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Items: 1 to 20 of 101

1.

Resting-state Dynamics as a Cortical Signature of Anesthesia in Monkeys.

Uhrig L, Sitt JD, Jacob A, Tasserie J, Barttfeld P, Dupont M, Dehaene S, Jarraya B.

Anesthesiology. 2018 Nov;129(5):942-958. doi: 10.1097/ALN.0000000000002336.

PMID:
30028727
2.

Signature of consciousness in the dynamics of resting-state brain activity.

Barttfeld P, Uhrig L, Sitt JD, Sigman M, Jarraya B, Dehaene S.

Proc Natl Acad Sci U S A. 2015 Jan 20;112(3):887-92. doi: 10.1073/pnas.1418031112. Epub 2015 Jan 5. Erratum in: Proc Natl Acad Sci U S A. 2015 Sep 15;112(37):E5219-20.

3.

Resting State fMRI in Mice Reveals Anesthesia Specific Signatures of Brain Functional Networks and Their Interactions.

Bukhari Q, Schroeter A, Cole DM, Rudin M.

Front Neural Circuits. 2017 Feb 3;11:5. doi: 10.3389/fncir.2017.00005. eCollection 2017.

4.

Functional connectivity under six anesthesia protocols and the awake condition in rat brain.

Paasonen J, Stenroos P, Salo RA, Kiviniemi V, Gröhn O.

Neuroimage. 2018 May 15;172:9-20. doi: 10.1016/j.neuroimage.2018.01.014. Epub 2018 Jan 28.

5.

Multiphasic modification of intrinsic functional connectivity of the rat brain during increasing levels of propofol.

Liu X, Pillay S, Li R, Vizuete JA, Pechman KR, Schmainda KM, Hudetz AG.

Neuroimage. 2013 Dec;83:581-92. doi: 10.1016/j.neuroimage.2013.07.003. Epub 2013 Jul 10.

6.

Disrupted neural variability during propofol-induced sedation and unconsciousness.

Huang Z, Zhang J, Wu J, Liu X, Xu J, Zhang J, Qin P, Dai R, Yang Z, Mao Y, Hudetz AG, Northoff G.

Hum Brain Mapp. 2018 Nov;39(11):4533-4544. doi: 10.1002/hbm.24304. Epub 2018 Jul 4.

PMID:
29974570
7.

Altered temporal variance and neural synchronization of spontaneous brain activity in anesthesia.

Huang Z, Wang Z, Zhang J, Dai R, Wu J, Li Y, Liang W, Mao Y, Yang Z, Holland G, Zhang J, Northoff G.

Hum Brain Mapp. 2014 Nov;35(11):5368-78. doi: 10.1002/hbm.22556. Epub 2014 May 28.

PMID:
24867379
8.

Interhemispheric resting-state functional connectivity of the claustrum in the awake and anesthetized states.

Smith JB, Liang Z, Watson GDR, Alloway KD, Zhang N.

Brain Struct Funct. 2017 Jul;222(5):2041-2058. doi: 10.1007/s00429-016-1323-9. Epub 2016 Oct 6.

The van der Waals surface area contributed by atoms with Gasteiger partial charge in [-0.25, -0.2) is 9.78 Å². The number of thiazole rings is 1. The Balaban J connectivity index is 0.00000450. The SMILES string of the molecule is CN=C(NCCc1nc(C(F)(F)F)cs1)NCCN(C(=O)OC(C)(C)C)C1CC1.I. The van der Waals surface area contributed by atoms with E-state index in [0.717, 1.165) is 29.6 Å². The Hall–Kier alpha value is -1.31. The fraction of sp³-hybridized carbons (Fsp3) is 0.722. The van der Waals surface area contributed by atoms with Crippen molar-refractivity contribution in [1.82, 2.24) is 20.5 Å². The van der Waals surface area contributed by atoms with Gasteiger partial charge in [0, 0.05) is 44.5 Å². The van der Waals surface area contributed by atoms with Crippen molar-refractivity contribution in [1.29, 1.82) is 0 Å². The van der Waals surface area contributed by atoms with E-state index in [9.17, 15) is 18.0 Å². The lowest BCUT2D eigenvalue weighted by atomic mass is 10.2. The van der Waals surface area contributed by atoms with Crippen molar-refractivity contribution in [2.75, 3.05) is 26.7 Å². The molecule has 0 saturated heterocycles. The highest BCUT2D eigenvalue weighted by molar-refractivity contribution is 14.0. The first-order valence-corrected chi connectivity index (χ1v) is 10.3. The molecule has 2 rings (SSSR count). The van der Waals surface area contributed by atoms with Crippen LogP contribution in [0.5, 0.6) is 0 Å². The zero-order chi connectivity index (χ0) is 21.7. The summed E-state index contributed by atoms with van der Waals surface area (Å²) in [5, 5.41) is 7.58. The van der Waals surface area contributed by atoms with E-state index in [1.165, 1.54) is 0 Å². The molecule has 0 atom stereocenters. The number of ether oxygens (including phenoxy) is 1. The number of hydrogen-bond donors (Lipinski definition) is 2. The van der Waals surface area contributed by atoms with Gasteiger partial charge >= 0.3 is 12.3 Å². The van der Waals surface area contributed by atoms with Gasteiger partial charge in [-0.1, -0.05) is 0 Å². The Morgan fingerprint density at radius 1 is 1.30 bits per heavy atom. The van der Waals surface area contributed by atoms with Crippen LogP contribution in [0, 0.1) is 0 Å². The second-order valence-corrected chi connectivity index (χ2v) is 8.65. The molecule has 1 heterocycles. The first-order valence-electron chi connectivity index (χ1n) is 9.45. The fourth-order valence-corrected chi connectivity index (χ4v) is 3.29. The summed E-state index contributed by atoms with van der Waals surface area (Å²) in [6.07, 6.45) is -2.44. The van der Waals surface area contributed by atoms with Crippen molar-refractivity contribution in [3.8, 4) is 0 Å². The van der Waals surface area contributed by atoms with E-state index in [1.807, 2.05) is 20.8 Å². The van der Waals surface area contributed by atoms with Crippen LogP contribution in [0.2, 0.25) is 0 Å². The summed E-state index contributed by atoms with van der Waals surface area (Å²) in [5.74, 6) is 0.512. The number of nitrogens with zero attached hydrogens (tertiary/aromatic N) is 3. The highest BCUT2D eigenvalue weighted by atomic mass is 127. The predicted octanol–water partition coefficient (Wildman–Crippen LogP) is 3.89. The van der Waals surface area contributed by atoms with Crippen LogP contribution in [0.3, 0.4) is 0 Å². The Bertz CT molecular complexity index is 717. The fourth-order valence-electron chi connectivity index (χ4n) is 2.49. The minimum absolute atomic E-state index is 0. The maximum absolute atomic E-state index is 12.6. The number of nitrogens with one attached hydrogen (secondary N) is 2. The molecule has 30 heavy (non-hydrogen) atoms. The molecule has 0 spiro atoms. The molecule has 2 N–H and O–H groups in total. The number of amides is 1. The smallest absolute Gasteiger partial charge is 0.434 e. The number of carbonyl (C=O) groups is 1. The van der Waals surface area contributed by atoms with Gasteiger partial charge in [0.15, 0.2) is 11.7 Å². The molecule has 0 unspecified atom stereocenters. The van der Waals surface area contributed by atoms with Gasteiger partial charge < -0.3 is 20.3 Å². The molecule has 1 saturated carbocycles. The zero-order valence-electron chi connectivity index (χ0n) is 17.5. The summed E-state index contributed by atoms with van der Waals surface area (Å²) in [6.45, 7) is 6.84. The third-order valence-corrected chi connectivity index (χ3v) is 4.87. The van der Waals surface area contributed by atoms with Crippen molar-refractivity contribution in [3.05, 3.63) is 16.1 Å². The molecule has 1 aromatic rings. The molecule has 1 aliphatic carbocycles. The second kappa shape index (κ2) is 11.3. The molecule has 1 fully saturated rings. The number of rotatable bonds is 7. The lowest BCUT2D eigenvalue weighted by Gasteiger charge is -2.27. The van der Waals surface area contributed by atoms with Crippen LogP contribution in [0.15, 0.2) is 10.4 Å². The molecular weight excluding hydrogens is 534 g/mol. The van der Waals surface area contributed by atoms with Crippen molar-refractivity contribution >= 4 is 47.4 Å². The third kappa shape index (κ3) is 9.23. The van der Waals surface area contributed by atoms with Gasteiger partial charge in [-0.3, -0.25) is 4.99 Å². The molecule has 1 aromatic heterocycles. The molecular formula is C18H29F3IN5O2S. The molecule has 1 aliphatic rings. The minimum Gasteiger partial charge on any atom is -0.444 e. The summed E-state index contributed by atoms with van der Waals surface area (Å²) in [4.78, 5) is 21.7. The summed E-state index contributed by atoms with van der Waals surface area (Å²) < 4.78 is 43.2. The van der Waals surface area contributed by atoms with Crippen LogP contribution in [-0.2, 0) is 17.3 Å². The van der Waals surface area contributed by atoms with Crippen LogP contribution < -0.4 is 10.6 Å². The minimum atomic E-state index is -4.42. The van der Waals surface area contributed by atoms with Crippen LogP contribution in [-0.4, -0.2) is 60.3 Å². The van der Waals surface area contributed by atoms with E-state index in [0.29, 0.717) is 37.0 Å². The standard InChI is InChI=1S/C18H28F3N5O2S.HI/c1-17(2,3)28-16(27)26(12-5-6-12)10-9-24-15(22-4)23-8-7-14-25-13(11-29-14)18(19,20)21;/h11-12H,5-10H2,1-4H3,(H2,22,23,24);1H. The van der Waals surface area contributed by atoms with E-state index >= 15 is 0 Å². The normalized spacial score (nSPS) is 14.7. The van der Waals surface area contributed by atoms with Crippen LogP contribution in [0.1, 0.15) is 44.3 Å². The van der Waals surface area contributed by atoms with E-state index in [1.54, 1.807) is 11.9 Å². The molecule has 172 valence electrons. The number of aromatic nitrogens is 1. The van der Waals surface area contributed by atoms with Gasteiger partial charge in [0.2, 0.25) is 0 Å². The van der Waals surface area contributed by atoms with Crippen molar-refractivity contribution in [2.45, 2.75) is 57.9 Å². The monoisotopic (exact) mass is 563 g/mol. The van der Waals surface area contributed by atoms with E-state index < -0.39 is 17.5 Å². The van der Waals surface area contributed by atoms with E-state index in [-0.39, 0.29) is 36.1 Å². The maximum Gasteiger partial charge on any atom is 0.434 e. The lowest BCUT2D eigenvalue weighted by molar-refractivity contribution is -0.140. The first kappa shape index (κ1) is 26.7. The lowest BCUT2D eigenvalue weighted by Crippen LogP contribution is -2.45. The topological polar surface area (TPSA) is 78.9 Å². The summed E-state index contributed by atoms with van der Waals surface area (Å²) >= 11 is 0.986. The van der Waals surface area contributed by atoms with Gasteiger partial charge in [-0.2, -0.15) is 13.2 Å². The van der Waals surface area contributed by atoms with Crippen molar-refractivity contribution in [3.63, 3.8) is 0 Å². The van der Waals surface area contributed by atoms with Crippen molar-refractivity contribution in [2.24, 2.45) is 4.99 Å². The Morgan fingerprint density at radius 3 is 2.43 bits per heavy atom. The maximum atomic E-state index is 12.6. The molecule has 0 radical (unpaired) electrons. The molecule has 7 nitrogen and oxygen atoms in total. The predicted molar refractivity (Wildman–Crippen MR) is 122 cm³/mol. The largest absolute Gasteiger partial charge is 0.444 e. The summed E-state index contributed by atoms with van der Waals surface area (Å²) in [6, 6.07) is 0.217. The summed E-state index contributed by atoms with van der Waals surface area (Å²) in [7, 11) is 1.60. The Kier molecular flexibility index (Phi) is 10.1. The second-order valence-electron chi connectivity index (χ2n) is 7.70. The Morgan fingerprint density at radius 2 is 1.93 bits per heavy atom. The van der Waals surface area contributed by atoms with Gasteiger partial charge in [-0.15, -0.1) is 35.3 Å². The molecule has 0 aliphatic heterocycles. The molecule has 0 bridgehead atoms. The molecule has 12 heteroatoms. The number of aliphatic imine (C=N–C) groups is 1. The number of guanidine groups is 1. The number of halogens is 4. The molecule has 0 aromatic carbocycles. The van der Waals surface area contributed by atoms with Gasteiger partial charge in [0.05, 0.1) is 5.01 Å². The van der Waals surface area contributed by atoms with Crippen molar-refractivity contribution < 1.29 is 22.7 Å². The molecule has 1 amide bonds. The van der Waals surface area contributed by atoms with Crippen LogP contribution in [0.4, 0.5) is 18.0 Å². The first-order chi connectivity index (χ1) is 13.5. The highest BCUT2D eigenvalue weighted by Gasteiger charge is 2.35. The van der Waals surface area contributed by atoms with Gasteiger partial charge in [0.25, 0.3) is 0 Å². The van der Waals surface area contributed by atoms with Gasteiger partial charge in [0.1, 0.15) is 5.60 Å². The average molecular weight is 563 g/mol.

9.
10.

Functional connectivity changes with concentration of sevoflurane anesthesia.

Peltier SJ, Kerssens C, Hamann SB, Sebel PS, Byas-Smith M, Hu X.

Neuroreport. 2005 Feb 28;16(3):285-8.

PMID:
15706237
11.

Fine-Grained Parcellation of Brain Connectivity Improves Differentiation of States of Consciousness During Graded Propofol Sedation.

Liu X, Lauer KK, Ward BD, Roberts CJ, Liu S, Gollapudy S, Rohloff R, Gross W, Xu Z, Chen G, Binder JR, Li SJ, Hudetz AG.

Brain Connect. 2017 Aug;7(6):373-381. doi: 10.1089/brain.2016.0477.

12.

Dynamic Connectivity Patterns in Conscious and Unconscious Brain.

Ma Y, Hamilton C, Zhang N.

Brain Connect. 2017 Feb;7(1):1-12. doi: 10.1089/brain.2016.0464. Epub 2016 Dec 15.

13.

Neural Correlates of Sevoflurane-induced Unconsciousness Identified by Simultaneous Functional Magnetic Resonance Imaging and Electroencephalography.

Ranft A, Golkowski D, Kiel T, Riedl V, Kohl P, Rohrer G, Pientka J, Berger S, Thul A, Maurer M, Preibisch C, Zimmer C, Mashour GA, Kochs EF, Jordan D, Ilg R.

Anesthesiology. 2016 Nov;125(5):861-872.

14.

Mapping sensorimotor cortex with slow cortical potential resting-state networks while awake and under anesthesia.

Breshears JD, Gaona CM, Roland JL, Sharma M, Bundy DT, Shimony JS, Rashid S, Eisenman LN, Hogan RE, Snyder AZ, Leuthardt EC.

Neurosurgery. 2012 Aug;71(2):305-16; discussion 316. doi: 10.1227/NEU.0b013e318258e5d1.

15.

Sevoflurane Alters Spatiotemporal Functional Connectivity Motifs That Link Resting-State Networks during Wakefulness.

Kafashan M, Ching S, Palanca BJ.

Front Neural Circuits. 2016 Dec 27;10:107. doi: 10.3389/fncir.2016.00107. eCollection 2016.

16.

Optimization of anesthesia protocol for resting-state fMRI in mice based on differential effects of anesthetics on functional connectivity patterns.

Grandjean J, Schroeter A, Batata I, Rudin M.

Neuroimage. 2014 Nov 15;102 Pt 2:838-47. doi: 10.1016/j.neuroimage.2014.08.043. Epub 2014 Aug 28.

PMID:
25175535
17.

Breakdown in the temporal and spatial organization of spontaneous brain activity during general anesthesia.

Zhang J, Huang Z, Chen Y, Zhang J, Ghinda D, Nikolova Y, Wu J, Xu J, Bai W, Mao Y, Yang Z, Duncan N, Qin P, Wang H, Chen B, Weng X, Northoff G.

Hum Brain Mapp. 2018 May;39(5):2035-2046. doi: 10.1002/hbm.23984. Epub 2018 Jan 28.

18.

Simultaneous electroencephalographic and functional magnetic resonance imaging indicate impaired cortical top-down processing in association with anesthetic-induced unconsciousness.

Jordan D, Ilg R, Riedl V, Schorer A, Grimberg S, Neufang S, Omerovic A, Berger S, Untergehrer G, Preibisch C, Schulz E, Schuster T, Schröter M, Spoormaker V, Zimmer C, Hemmer B, Wohlschläger A, Kochs EF, Schneider G.

Anesthesiology. 2013 Nov;119(5):1031-42. doi: 10.1097/ALN.0b013e3182a7ca92.

PMID:
23969561
19.

Disruption of frontal-parietal communication by ketamine, propofol, and sevoflurane.

Lee U, Ku S, Noh G, Baek S, Choi B, Mashour GA.

Anesthesiology. 2013 Jun;118(6):1264-75. doi: 10.1097/ALN.0b013e31829103f5.

20.

Breakdown of within- and between-network resting state functional magnetic resonance imaging connectivity during propofol-induced loss of consciousness.

Boveroux P, Vanhaudenhuyse A, Bruno MA, Noirhomme Q, Lauwick S, Luxen A, Degueldre C, Plenevaux A, Schnakers C, Phillips C, Brichant JF, Bonhomme V, Maquet P, Greicius MD, Laureys S, Boly M.

Anesthesiology. 2010 Nov;113(5):1038-53. doi: 10.1097/ALN.0b013e3181f697f5.

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